Diana Abu-Jaber's vibrant, humorous memoir weaves together stories of being raised by a food-obsessed Jordanian father with tales of Lake Ontario shish kabob cookouts and goat stew feasts under Bedouin tents in the desert. These sensuously evoked repasts, complete with recipes, in turn illuminate the two cultures of Diana's childhood--American and Jordanian--while helping to paint a loving and complex portrait of her impractical, displaced immigrant father who, like many an immigrant before him, cooked to remember the place he came from and to pass that connection on to his children. The Language of Baklava irresistably invites us to sit down at the table with Diana's family, sharing unforgettable meals that turn out to be as much about "grace, difference, faith, love" as they are about food.
From the Trade Paperback edition.
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Raising an Arab Father in America
It's a murky, primordial sort of memory: a cavelike place, bright flickering lights, watery, dim echoes, sudden splashes of sounds, and--hulking and prehistoric--TV cameras zooming in on wheeled platforms. A grown man in a vampire costume clutching a microphone to his chest is making his way through rows of sugar-frenzied, laugh-crazed kids. He attempts to make small talk with the children through a set of plastic fangs. "Hello there, Bobby Smith!" He chortles and tousles a head. "How are you, Debbie Anderson!" I'm sitting in a television studio in a row full of cousins and sisters, not entirely sure how I got here--this was my aunt Peggy's idea. She'd watched The Baron DeMone Show for years and finally decided to send away for studio tickets.
He stalks closer and closer: I can see tiny seeds of sweat sparkling along his widow's peak. He squints at our oversize name tags: "Farouq, Ibtissam, Jaipur, Matussem . . ." I see his mouth working as he walks up our row of beaming, black-eyed kids. Eventually he gets to me. "Diana!" he cries with evident relief, then crashes into my last name. But apparently once this man starts going, he must see the thing through. He squints, trying to sound it out: "Ub-abb-yuh-yoo-jojee-buh-ha-ree-rah . . ." This guy's a scream! I can't stop laughing. What an idiot! I've got green eyes and pale skin, so evidently he feels I must speak English, unlike the rest of the row. He squats beside me, holds the big mike in my face, and says, "Now, Diana, tell me, what kind of a last name is that?"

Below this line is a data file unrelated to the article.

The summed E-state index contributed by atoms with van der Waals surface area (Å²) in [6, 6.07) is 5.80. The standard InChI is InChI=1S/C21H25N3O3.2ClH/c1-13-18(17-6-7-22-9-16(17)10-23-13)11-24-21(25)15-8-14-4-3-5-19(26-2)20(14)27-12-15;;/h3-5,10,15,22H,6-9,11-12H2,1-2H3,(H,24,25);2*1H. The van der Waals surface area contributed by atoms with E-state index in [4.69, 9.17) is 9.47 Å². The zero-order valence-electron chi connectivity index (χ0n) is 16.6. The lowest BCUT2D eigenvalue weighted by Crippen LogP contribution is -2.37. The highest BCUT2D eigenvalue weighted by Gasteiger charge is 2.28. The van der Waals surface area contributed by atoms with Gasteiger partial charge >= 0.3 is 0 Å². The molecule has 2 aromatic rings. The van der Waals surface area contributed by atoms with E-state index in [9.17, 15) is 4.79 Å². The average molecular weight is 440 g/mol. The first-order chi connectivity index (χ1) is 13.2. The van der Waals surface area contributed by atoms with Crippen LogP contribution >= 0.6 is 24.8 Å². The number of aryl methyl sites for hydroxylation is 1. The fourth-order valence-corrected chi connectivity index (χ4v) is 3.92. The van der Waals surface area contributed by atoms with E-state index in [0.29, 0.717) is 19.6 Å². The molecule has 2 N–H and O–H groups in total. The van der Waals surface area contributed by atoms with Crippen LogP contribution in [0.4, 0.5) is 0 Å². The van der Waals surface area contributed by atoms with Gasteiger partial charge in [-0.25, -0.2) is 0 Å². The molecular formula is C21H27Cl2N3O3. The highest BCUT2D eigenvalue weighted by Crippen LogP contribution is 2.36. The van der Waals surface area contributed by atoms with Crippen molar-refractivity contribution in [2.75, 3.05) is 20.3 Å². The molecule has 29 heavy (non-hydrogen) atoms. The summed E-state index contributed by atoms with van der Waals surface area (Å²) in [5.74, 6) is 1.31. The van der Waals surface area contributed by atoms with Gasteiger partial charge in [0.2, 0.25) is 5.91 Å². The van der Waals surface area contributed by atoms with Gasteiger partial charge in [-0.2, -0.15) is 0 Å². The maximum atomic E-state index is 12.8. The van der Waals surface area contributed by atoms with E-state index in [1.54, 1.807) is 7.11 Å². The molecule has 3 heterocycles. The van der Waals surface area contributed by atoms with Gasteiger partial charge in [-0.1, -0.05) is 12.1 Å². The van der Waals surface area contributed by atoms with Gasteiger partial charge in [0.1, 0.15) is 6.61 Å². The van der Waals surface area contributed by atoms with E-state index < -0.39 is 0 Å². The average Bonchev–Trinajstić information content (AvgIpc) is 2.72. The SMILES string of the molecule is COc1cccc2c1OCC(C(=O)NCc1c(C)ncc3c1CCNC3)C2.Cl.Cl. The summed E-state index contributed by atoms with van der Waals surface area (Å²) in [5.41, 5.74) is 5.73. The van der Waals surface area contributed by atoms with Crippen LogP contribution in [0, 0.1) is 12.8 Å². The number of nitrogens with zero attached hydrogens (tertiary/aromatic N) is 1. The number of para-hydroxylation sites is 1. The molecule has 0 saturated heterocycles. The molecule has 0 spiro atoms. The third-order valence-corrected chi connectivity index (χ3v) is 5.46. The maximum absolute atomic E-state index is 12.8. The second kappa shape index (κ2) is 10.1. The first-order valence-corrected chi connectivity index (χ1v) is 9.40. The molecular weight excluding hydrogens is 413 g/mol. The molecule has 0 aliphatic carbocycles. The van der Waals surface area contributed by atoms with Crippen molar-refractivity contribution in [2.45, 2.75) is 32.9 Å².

This guy slays me! I can barely stop laughing enough to blast, "English, you silly!" into his microphone.
He jumps, my magnified voice a yowl through the studio, then starts laughing, too, and now we're both laughing, but at two different jokes--which must happen quite a bit on children's programming. He nods approvingly; they love me and my exotic entourage--later we'll be flooded with candy, passes, and invitations to return to the show. But at the moment, as the Baron stands to leave, I realize I'm not quite done with him yet. I grab him by the back of his black rayon cape and announce on national television, "I'm hungry!"
I'm six and I'm in charge; the sisters are just getting around to being born. Bud, my father, carries me slung over one shoulder when he cooks; he calls me his sack of potatoes. Mom protests, pointing out safety issues, but Bud says it's good for me, that it'll help me acclimate to onion fumes. I love the way his shoulder jumps and his whole back shakes as he tosses a panful of chopped tomatoes over the flames while the teeth rattle in my head.
My father is a sweet, clueless immigrant--practically still a boy. He keeps getting fooled. He saw TV for the first time when his boat stopped in Italy en route to Ellis Island. It was flickering in a hotel lobby. On the screen he saw a lady in a pretty blue dress singing to a cat dressed in a tuxedo. "Look at that," he marveled to his brother. "They've got a whole theater inside that box!" After he'd been in America a couple of months, a door-to-door salesman convinced him to spend three weeks of pay on a TV that didn't have any working parts. He told Bud it needed some time to "warm up." Bud hopefully switched it on and off for weeks before an American friend visited and explained that this TV would never be warm.
Bud learns English not from books, but from soaking in the language of work, of the shops and restaurants after he arrives in this country. I don't know where he learns how to hail strangers, but whenever my father needs...
The Language of Baklava
By: Diana Abu-Jaber